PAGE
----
MM chatted to a Manchester Metropolitan University fashion graduate about the narrative, characters and Japanese influence behind her designs after she was named Young Designer of the Year 2015.
Rebecca Carrington, from Moston, received the prestigious and internationally-recognised award at the Clothes Show Live last month.
She secured her win by impressing judges with a ready to wear garment inspired by the Tokyo fashion scene.
The competition was open to entrants aged 17-25, who were set the task of designing and creating a garment suitable for a top fashion blogger.
Rebecca, 22, said: “I am grateful that my design was recognised and supported by people in the fashion industry.
“It was really exciting for me to see my work on the catwalk again.”
All candidates were advised that judges would be looking for bold and confident pieces which stood out for ‘all the right reasons’.
INSPIRED: On her trip with Man Met Rebecca loved how ‘cute’ the fashion is in Tokyo
After judges managed to whittle the competition down to the top ten entrants, each finalist got the chance to see their final pieces modelled on the show’s Image Catwalk.
Talking about how she prepared for this occasion, Rebecca explained how it took about a month to finalise her designs.
Rebecca said: “The preparation is in the clothing, and the way it falls. Out on the catwalk it is all down to the quality of the clothing itself.
“I just made sure that my outfit was made well, and really spent time in making it the best I could.”
The fashion graduate got her inspiration for her winning designs on a university trip to Tokyo – and experience she had ‘always dreamed of’.
She said: “I was in awe of the way Japanese girls and women dressed to be ‘cute’. In Britain, we often opt for clothes that are more sophisticated as we grow up.
“That wasn’t the case in Japan so I felt inspired. I love finding inspiration in unexpected places.”
Earlier on last year, Rebecca’s collection also helped her to win the £5,000 gold prize at the Phoenix Cup fashion competition in China.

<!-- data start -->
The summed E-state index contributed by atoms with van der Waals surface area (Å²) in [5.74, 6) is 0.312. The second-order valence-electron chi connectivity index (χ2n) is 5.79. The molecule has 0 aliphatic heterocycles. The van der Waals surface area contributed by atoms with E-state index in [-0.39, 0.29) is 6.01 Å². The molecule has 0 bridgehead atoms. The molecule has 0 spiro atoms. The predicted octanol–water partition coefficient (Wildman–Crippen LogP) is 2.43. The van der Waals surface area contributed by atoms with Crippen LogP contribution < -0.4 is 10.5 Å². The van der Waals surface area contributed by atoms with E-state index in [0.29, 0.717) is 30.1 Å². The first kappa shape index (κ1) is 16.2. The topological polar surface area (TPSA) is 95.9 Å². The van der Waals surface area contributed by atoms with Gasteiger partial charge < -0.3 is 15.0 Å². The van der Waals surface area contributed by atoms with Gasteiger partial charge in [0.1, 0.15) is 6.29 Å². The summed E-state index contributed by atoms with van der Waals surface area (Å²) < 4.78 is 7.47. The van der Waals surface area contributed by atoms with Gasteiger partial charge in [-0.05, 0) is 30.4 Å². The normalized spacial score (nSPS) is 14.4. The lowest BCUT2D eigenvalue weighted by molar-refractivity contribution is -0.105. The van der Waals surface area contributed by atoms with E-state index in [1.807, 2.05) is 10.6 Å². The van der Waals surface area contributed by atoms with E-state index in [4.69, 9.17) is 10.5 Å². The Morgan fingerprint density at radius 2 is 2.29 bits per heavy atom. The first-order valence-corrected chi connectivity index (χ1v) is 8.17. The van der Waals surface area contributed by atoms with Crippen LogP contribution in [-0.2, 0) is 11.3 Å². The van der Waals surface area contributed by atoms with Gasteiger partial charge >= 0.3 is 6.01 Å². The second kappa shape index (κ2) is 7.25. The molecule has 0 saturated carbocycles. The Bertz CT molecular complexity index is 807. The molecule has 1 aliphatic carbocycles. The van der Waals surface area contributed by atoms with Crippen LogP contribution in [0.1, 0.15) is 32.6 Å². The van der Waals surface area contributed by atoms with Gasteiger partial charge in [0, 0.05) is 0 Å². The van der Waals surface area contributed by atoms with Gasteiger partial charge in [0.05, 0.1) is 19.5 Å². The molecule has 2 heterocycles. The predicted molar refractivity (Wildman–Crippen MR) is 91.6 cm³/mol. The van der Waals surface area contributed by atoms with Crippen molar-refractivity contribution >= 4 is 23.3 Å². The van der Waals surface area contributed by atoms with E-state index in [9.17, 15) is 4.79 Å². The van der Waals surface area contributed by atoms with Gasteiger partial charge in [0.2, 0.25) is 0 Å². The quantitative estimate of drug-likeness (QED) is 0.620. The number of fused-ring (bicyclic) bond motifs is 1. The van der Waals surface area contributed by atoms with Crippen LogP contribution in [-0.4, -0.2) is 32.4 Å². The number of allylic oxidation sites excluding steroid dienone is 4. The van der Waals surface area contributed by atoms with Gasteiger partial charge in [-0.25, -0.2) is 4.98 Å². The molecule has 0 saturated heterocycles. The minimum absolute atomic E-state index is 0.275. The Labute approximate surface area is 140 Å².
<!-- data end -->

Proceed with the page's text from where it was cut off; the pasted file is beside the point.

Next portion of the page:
Rebecca was also encouraged to enter China’s Phoenix Cup fashion competition which saw triumph over entrants, including two classmates, to a £5,000 and the opportunity to travel to Ningbo.
She remains modest about her two award wins, and thinks that winning the Phoenix Cup was a great honour.
She said: “I was shocked to win, but most of all I felt really honoured that my collection was appreciated internationally.
“It was an amazing opportunity winning an international competition. I got to go to the city of Ningbo with two of my classmates, share my work and meet other designers.”
Although, the success of her collections is something the designer should be proud of, she added how there is still a stigma attached to pursuing a career in fashion.
She said: “I feel it’s more acceptable to get a job and work for money and find a sense of security.
“Whereas I’m sticking to my guns, following my heart abd doing what I enjoy doing in my life and that’s being creative.”
Choosing to stay in Manchester while she studied for her degree, means that the designer was able to see the comparison between the northern city’s style and that of Japan.
Explaining the differences she has noticed, she added: “I like how people dress laid back in Manchester.
“It’s quite interesting how in Manchester we dress for comfort and the weather, and in Japan they dress more traditional.”
Rebecca was also keen to state that unlike many designers, she doesn’t see her collection as a reflection of her style.
In fact, instead of thinking about the look of her design, Rebecca focuses on creating characters and telling a story with her work.
She said: “It’s always about the narrative for me. I get completely absorbed into creating characters.
“I then imagine what they would wear, and how they would behave in the world. It’s about the characters life and style for me.”
Looking ahead to the future, Rebecca told us us about what she is aiming to achieve in 2016.
She said: “I’ve taken a step back, and took some time for myself. I am focusing on developing my design skills also by applying for paid internship.”
Joe McCullagh, Head of Design and Associate Dean for learning and Teaching at the Manchester School of Art, is certain Rebecca is headed for greatness.
He said: “We are all absolutely delighted for Rebecca on her awards last year
“Rebecca’s work typifies the individuality and creativity from our fashion students.”
“We congratulate Rebecca and we know that she will go on to further great things in the futures.”